Mexico City — The Vatican's representative in Mexico said March 3 that four Catholic bishops had been referred to their superiors for alleged connections to cases of sexual abuse as part of the church's efforts to gather information about the possible cover up of abuse.
Nuncio Franco Coppola did not provide details on the bishops' possible roles, but noted that in January and December an email address opened to receive abuse allegations took in dozens of allegations, mostly accounts of cover ups.
Coppola made the comments at a news conference to announce that the Vatican would send its top sex abuse investigators to Mexico later in March. He acknowledged that the magnitude of the problem "eludes" them because while the Mexican Episcopal Conference says 217 priests are being investigated there are cases in which the religious order sent the complaint directly to Rome, meaning the number could be higher.
Victims of clerical sex abuse have expressed skepticism over the Vatican investigative commission that will collect statements and information about abuse in Mexico, though most said they would meet with Pope Francis' investigators.
"Only by speaking with them can you demand results," said Biani López-Antúnez, who was abused by a Legion of Christ school director in Cancun between the ages of 8 and 10 years old. "The results of this visit must be measured exclusively by the facts because I'm tired of the fake actions that operate at all levels of the Church."
The Vatican announced Tuesday that two investigators — Charles Scicluna, archbishop of Malta and deputy secretary for the Congregation for the Doctrine of the Faith and Jordi Bertomeu — will be in Mexico City March 20-27. They will meet with bishops, leaders of religious orders and victims who want to speak with them. They promise confidentiality.
Mexico, which has the second highest number of Catholics in the world, has been accumulating cases of abuse and cover-ups for years. Meanwhile more and more victims like López-Antúnez are speaking up in the face of Vatican claims of "zero tolerance" to say they are still waiting for justice.
The Mexican Episcopal Conference says the commission is coming at its request. It is made up by the same church officials who went to Chile in 2018 to investigate one case and returned with 2,600 pages of statements from more than 60 victims. It led Francis to ask forgiveness and led to legal action.
Coppola said the investigators are coming because of the "seriousness" of the situation and because Mexico has such a large Catholic presence that it could become a model — "a good example or a bad example" — for other countries.
The investigators are allotting 30 minutes each to those who want to speak with them, so they recommend that they arrive with documents and written statements, Coppola said. The investigators will also meet with anyone from clergy to victims.
Rogelio Cabrera, president of the Mexican Episcopal Conference said the investigators will have total freedom. "We won't even know who will go to speak with them or what topics they will discuss," he said.
It was not clear what collaboration the church officials will have with Mexican authorities, but the conference's secretary Alfonso Miranda said that they had met with Attorney General Alejandro Gertz Manero so "that each authority does its duty, the state prosecutors as well as each bishop in his diocese."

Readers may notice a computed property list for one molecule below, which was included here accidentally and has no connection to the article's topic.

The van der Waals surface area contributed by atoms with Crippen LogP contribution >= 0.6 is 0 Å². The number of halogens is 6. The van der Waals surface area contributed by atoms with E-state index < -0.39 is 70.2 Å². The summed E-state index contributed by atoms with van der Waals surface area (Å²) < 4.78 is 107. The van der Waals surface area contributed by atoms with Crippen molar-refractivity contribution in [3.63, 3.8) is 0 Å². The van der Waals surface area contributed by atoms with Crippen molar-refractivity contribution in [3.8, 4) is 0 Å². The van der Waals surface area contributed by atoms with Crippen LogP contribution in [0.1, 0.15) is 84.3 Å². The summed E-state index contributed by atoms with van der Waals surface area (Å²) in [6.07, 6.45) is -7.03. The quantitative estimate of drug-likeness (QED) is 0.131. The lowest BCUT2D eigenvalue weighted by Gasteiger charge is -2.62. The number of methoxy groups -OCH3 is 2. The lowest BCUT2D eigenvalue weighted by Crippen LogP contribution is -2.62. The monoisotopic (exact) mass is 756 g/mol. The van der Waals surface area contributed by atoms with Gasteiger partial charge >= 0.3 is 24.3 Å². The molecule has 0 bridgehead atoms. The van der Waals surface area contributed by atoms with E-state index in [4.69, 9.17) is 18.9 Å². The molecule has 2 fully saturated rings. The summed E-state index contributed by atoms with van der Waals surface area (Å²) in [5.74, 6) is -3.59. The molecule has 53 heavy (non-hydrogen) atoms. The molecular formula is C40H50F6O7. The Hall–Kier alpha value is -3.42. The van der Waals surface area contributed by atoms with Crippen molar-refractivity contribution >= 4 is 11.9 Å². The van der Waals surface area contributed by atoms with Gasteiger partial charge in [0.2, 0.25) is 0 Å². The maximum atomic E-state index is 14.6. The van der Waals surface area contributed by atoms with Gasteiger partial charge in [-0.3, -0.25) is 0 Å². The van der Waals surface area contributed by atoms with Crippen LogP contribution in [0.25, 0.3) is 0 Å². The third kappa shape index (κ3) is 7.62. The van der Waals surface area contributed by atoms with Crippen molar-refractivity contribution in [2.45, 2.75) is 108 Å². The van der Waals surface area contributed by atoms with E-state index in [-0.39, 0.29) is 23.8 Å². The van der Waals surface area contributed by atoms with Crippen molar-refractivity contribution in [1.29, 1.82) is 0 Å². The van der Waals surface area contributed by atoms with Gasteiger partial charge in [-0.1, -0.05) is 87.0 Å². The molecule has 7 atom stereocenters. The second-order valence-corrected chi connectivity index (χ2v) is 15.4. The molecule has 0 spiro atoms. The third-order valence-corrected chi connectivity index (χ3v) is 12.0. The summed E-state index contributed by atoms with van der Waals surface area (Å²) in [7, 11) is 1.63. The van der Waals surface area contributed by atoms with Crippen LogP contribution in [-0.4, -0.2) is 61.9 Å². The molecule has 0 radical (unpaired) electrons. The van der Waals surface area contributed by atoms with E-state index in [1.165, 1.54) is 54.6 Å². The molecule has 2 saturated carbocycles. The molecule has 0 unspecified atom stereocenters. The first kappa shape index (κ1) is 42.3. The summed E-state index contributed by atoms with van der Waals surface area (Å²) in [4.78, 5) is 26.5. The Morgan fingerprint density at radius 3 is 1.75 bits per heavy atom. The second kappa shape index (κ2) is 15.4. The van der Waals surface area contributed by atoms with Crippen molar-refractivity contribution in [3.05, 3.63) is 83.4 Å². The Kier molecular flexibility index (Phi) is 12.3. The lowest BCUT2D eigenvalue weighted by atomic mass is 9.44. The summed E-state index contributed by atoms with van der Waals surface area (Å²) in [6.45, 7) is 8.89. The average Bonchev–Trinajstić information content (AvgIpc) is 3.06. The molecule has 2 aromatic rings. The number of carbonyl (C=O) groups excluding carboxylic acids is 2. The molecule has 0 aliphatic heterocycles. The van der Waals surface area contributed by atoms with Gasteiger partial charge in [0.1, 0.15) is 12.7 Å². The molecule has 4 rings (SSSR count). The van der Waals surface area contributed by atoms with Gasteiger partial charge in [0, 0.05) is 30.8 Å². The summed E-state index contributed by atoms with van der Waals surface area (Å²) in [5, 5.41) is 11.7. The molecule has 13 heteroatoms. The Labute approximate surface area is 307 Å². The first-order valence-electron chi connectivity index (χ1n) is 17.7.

"There has to be intervention from some other external authority to determine criminal responsibility because if it is only the ecclesiastic commission, it's very difficult for something to happen,"said Alberto Athié, a former Mexican priest who has campaigned for more than 20 years for victims of clerical abuse. If not, the commission could become just another example of the Vatican going through the motions but not getting to the bottom of it.
For that reason, Athié believes a proposal before the Mexican Senate to create an independent investigative commission is critical, because it could "reconstruct the truth and turn over to the proper authorities all of those responsible," including the abusers and those who covered up their actions.
The number of victims in Mexico is unknown.
The best known case in Mexico is that of Rev. Marcial Maciel, founder of the Legion of Christ religious order. The Vatican took over the Legion in 2010 after revelations that Maciel, sexually abused dozens of his seminarians, fathered at least three children and built a secretive, cult-like order to hide his double life.
The Mexican Episcopal Conference said in January that it was investigating 271 priests for abuse in the past decade, but it did not provide a number of victims.
Jesús Romero Colín, a psychologist and director of Inscide, a nongovernmental organization that supports victims of sexual abuse, said there could be thousands. Romero Colín himself was abused by a priest in his church when he was 11 years old.
"In my case, there were 20 victims and I was the only one who came forward," he said. "Of 50 victims that have come to our organization, only two filed formal complaints and there are priests who abused 100 or 130 victims."
Romero Colín's case is an exception. His abuser, Carlos López Valdez was the first priest convicted in Mexico of pederasty and is currently serving a 63-year prison sentence.
He said he will meet with the investigators. "The important thing is that the survivors have a direct line to the Vatican, we skip all the intermediaries," he said.